ADS v DSM [2017]

The Court of Protection has allowed a statutory wills appeal. It was common ground that the protected party, an 86 year old widow (JKS), lacked capacity to make a will and to litigate. Her husband had died in 2009. They had two sons - the Appellant (ADS) and the First Respondent (DSM). JKS had previously pursued proceedings against ADS (and his wife) in the Chancery Division concerning the transfer of some land by her late husband. It was alleged that ADS had exercised undue influence over his father. By the time a settlement was reached, JKS lacked capacity to litigate and a litigation friend had been appointed necessitating approval of the settlement by the court. The transfers were set aside and the land vested in JKS. A declaration was made to the effect that a deputy for property and affairs be appointed for JKS and that a statutory will be applied for in the Court of Protection such that JKS's estate be divided 50/50 between ADS and DSM. The Court of Protection subsequently made a statutory will dividing JKS's estate between ADS and DSM at a ratio of 25/75. ADS appealed on the grounds that the Court of Protection erred in principle and further or alternatively failed to take relevant features of the case in to account including the approach to the settlement reached in the Chancery Division proceedings. The appeal was allowed. Mr Justice Charles said that one of the lessons learnt from this case should be that:

"when a settlement of civil proceedings is approved on behalf of a protected party who will or may become the subject of proceedings before the COP, the need to consider carefully what should be explained to a civil court asked to approve the settlement on behalf of P, what that court should be invited to consider and explain about its approach to the approval of the settlement, how that is to be recorded, whether the settlement is dependent on a particular outcome in the COP and more generally how the COP will be invited to approach the settlement that P has entered into with court approval, how P's wishes and feelings (as a protected party) about the settlement should be sought and recorded, and who the likely parties to the COP proceedings will be".

Forged will case

The national press were quick to pick up a recent judgment in the Mayor's and City of London court concerning a forged will. A young widow claimed to have found a will hidden inside a discarded bag of Dorito crisps in the attic of the deceased's home. It was reported that Judge Nigel Gerard said that the story concocted by the deceased's widow was "ridiculous". The judge dismissed the challenge and declared the forged will invalid. Read more on forged and fraudulent wills here.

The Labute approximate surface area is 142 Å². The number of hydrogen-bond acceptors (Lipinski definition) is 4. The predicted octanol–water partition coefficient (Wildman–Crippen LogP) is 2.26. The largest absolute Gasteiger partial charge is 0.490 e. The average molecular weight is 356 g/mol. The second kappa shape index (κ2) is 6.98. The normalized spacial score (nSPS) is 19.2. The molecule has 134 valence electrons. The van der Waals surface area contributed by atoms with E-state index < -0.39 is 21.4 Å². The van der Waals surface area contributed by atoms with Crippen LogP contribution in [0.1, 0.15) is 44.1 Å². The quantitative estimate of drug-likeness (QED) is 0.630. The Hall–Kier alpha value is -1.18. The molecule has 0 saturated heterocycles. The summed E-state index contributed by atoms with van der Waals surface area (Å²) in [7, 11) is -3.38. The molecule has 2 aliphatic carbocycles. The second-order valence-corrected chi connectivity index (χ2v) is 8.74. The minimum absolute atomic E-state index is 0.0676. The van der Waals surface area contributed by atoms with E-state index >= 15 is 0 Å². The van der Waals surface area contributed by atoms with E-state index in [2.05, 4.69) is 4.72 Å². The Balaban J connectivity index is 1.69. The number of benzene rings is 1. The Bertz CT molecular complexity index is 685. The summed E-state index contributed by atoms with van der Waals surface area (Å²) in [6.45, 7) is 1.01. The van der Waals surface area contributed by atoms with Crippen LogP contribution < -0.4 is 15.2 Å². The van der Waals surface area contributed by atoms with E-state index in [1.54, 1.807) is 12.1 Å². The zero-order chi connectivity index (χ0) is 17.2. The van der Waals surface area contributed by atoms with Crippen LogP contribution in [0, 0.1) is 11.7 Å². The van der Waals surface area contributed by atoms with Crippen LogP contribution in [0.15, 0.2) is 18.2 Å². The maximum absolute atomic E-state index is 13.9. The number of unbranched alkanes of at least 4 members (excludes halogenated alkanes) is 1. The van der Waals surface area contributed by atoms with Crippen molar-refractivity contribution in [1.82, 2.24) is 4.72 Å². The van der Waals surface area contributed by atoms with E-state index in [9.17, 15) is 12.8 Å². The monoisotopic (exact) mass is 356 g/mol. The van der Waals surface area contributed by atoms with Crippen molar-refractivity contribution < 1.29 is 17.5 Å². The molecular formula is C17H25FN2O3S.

(1)Kings Court Trust Limited (2) Ms Lois Joanne Talbot (3) Ms Angela Jane Pilling v Lancashire Cleaning Services Limited [2017]

The High Court (Manchester District Registry) has ordered rectification of a company’s register of members under section 125 of Companies Act 2006 to add executors in the place of a deceased member until a grant of probate had been obtained and the executors proved their title. Mr Justice Hodge QC said that the circumstances in the case were exceptional – the company had no acting officers and delay would damage the company’s prospects – and emphasised that the case would not constitute precedent for “for the more ordinary run-of-the-mill type of case where the company still has shareholders and directors able to act”.

Kamran v Davenport [2017]

The High Court has found that a final charging order against a property had been validly made where the sole legal owner of the property, as evidenced by the Land Registry title, had brought proceedings in his capacity as a trustee of the property under the Charging Orders Act 1979. The wife of the legal owner had appealed against the final charging order asserting that as the 100% beneficial owner of the property following an express declaration of trust between her and her husband in 2008, she was the only trustee and that she had been unaware of the proceedings and did not authorise them. Mr Justice Morris said that the allegation made by the wife did not stand; the husband had been acting in his capacity as legal owner and thus trustee of the property. The wife’s beneficial interest was irrelevant to the nature of the legal relationship.